Sometimes I sit down to write my blog and I honestly don’t know what I’m going to say. And yet, I take a deep breath, and I tune in, and something comes to me.
I’m not sure that’s what’s happening today. There’s no fountain of inspiration that I’m drinking from. I have no platitudes to spout about Thanksgiving or Christmas or any kind of holiday spirit.
If anything, I feel like pointing out that those blankets had smallpox.
This is where I’m at right now: I’m feeling low. It’ll pass. I know it will. And it’s shown up right on cue, just in time for the holidays.
It’s not a time of year that I have happy associations about. My parents drank a lot, and during the holidays it seemed to ramp up. That was generally a one-way ticket to crazy drunken drama town.
All that is over now. I’m safe.
(I don’t drink often, and even less during the holidays.)
I’ve had therapy. But you know, PTSD is a funny thing. It’s not like it really goes away when all the triggers are still there: the music, the decorations, the expectations, the “not sure I want to go to this” invitations. Triggers are triggers. And mine dance to incessant, annoying Christmas music. Even though I know I’m safe, my nervous system hasn’t quite got the memo yet.
Hence, my writings during the holidays tend to be more about how to survive them. Like this old post on 5 Ways to Keep Calm and Carry On These Holidays
It doesn’t seem to help me to fight what comes up for me during the holidays. Or deny it. So I just recognise it, and know it will pass… sometime after the Boxing Day sales.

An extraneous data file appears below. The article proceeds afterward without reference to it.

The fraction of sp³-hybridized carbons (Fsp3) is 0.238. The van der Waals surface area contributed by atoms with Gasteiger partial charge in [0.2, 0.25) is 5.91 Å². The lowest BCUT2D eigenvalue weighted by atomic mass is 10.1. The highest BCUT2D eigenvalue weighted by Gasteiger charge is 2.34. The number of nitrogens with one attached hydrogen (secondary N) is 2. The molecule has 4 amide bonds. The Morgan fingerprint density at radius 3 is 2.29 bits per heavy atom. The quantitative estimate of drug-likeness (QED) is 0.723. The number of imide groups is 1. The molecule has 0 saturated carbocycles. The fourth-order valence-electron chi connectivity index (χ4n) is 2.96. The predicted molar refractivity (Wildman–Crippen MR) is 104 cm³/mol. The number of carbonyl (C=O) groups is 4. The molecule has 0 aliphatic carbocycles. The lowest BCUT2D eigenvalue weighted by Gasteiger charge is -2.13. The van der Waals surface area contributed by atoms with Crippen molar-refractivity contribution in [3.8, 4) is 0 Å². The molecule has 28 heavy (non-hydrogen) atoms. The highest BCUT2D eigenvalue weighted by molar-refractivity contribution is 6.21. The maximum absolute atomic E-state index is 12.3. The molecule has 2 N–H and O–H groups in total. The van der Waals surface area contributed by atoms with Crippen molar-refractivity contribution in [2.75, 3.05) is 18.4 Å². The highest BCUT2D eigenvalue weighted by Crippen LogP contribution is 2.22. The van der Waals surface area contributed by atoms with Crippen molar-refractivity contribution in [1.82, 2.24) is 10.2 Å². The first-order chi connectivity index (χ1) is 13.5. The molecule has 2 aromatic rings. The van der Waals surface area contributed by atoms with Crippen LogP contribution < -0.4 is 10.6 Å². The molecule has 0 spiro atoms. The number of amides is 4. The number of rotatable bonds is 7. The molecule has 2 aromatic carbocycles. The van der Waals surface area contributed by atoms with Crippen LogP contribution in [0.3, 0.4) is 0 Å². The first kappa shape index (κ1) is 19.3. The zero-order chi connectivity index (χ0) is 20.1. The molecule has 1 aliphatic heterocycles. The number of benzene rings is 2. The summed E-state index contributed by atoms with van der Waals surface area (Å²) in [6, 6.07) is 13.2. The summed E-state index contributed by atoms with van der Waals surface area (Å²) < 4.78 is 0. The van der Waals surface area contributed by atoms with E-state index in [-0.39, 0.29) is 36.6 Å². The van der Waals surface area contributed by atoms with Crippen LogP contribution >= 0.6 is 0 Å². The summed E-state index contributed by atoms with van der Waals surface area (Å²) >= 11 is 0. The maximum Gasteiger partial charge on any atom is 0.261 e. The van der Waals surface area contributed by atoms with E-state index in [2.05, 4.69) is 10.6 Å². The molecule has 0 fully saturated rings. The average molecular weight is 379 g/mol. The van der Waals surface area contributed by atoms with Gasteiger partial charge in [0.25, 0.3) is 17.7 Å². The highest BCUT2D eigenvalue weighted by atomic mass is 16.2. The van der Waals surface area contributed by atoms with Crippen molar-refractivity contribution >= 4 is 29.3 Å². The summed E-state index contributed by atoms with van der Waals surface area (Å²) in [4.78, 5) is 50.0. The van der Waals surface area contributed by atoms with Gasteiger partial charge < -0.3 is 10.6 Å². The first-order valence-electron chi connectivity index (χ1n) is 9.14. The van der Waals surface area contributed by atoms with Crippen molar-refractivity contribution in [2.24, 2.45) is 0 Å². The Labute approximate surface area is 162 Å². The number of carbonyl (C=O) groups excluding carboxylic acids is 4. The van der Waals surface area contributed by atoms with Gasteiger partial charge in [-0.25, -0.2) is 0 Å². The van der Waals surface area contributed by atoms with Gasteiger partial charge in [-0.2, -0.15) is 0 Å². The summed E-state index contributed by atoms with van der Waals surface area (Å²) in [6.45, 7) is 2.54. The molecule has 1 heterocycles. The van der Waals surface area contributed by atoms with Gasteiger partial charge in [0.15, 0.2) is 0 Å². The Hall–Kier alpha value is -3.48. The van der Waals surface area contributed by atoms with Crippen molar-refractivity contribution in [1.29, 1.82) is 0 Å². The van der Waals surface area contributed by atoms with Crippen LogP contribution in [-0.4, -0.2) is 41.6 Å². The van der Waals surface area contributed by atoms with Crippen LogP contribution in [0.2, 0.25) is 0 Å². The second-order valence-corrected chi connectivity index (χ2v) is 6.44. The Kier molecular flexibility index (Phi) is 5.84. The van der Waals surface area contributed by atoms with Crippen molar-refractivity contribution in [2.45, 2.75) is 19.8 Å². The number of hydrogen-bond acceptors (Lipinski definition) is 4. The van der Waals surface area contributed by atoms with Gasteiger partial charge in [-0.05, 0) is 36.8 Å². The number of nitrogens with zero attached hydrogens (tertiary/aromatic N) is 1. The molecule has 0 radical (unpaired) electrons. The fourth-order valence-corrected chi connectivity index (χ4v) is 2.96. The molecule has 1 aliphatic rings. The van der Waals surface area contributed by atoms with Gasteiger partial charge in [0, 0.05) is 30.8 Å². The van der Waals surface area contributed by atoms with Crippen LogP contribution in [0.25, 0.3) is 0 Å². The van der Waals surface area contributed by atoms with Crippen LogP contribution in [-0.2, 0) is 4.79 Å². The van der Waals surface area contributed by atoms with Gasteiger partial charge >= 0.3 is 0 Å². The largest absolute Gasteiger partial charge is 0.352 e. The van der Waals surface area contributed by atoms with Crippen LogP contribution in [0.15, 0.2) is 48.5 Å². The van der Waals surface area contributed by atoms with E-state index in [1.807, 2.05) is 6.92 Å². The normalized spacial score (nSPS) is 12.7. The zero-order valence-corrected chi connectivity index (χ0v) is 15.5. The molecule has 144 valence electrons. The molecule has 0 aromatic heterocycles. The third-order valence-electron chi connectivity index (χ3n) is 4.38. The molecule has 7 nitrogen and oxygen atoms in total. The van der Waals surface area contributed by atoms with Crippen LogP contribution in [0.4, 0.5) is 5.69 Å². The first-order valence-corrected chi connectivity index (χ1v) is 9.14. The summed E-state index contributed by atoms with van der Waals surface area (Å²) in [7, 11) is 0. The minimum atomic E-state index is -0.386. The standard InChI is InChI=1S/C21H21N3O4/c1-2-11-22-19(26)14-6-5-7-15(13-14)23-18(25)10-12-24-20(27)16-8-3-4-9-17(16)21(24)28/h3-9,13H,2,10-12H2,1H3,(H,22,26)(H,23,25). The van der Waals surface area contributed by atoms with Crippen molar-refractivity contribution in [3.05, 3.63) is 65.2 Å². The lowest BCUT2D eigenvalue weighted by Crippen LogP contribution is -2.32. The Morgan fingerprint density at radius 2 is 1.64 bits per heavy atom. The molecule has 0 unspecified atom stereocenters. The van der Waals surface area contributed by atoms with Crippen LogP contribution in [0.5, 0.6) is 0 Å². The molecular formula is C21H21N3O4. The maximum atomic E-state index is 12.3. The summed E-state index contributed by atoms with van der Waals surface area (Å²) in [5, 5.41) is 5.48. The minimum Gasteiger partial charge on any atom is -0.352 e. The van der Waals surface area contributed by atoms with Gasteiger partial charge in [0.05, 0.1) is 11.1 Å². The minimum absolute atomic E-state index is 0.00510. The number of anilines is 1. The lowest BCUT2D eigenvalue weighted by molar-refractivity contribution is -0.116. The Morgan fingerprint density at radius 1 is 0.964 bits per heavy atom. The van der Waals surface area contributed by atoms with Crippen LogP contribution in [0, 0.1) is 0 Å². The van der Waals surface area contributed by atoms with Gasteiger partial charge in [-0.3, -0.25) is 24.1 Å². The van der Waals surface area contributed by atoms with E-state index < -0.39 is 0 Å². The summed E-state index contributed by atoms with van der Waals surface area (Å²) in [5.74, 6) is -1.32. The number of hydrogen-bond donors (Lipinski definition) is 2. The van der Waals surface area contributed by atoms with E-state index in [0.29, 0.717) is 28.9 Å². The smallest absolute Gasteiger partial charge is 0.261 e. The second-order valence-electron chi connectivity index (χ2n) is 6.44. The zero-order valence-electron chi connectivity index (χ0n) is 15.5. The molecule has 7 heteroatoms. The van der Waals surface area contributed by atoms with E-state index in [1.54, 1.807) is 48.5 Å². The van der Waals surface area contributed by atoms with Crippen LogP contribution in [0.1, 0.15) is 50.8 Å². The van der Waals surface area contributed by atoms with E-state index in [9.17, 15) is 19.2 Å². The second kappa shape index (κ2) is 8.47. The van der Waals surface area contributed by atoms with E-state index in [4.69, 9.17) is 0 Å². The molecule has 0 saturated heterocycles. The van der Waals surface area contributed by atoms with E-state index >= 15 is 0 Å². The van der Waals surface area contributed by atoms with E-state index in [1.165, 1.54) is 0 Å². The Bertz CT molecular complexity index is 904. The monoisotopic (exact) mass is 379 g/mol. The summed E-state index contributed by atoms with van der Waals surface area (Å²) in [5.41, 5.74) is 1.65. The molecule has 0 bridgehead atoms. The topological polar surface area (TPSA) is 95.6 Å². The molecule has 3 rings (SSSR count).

In the meantime, I rest and I take good care of myself. I don’t expect myself to be riding on a high at this time of year. “I empty my cup into the crucible of sorrow, and breathe in the fumes of knowing.” That’s a line from a poem I wrote once.
There’s a tenderness in the dark well, in the crucible of sorrow. There’s a wisdom. An empathy. It’s not to be feared, or run from. It’s a great teacher. And I’m grateful for the lessons. I try not to wallow or slip into depression – so daily positive hypnosis meditations and getting outside for a bit each day is good. It’s a balance of allowing and processing, without fighting, but also not giving up or feeling helpless. Because it will pass.
It occurs to me that the symbol we use for the heart is two symmetrical curves bowing in opposite directions, and meeting in the middle. Why is that the symbol we use for the heart, and for love? Is it because a fullness of heart holds everything – both sorrow and joy, pain and pleasure, in equal measure?
Recently I was co-facilitating a mastermind session on financial freedom and abundance with my good friends Jeff Walker and Ann Wilson. Someone started to ask “but if the purpose of financial freedom is so you can be happy…” and Ann jumped in right away to nip that idea in the bud.
“I don’t think that’s the purpose of financial freedom” said Ann. “No, no… Financial freedom doesn’t mean you’ll always be happy. It means, however, that you can be present. For all of it. For those you love. For what’s really happening in the moment. For the good, for the bad, for the joy and the sorrow and everything in between. When you have financial freedom, you can really BE THERE for all of it. You have the freedom to be truly present. And that’s a precious gift.”
As she said that, I heard myself exclaim “Whoa.” Because that was profound, wasn’t it? It clarified something. Abundance is, for me, not about collecting stuff. It’s about having the freedom to be more present in my life. For all of it. For the whole “beautiful catastrophe.”
What does abundance represent for you?
As always, scroll down and let me know in the comments if this post has helped you in any way.
To YOUR Abundance,
Julie Ann Cairns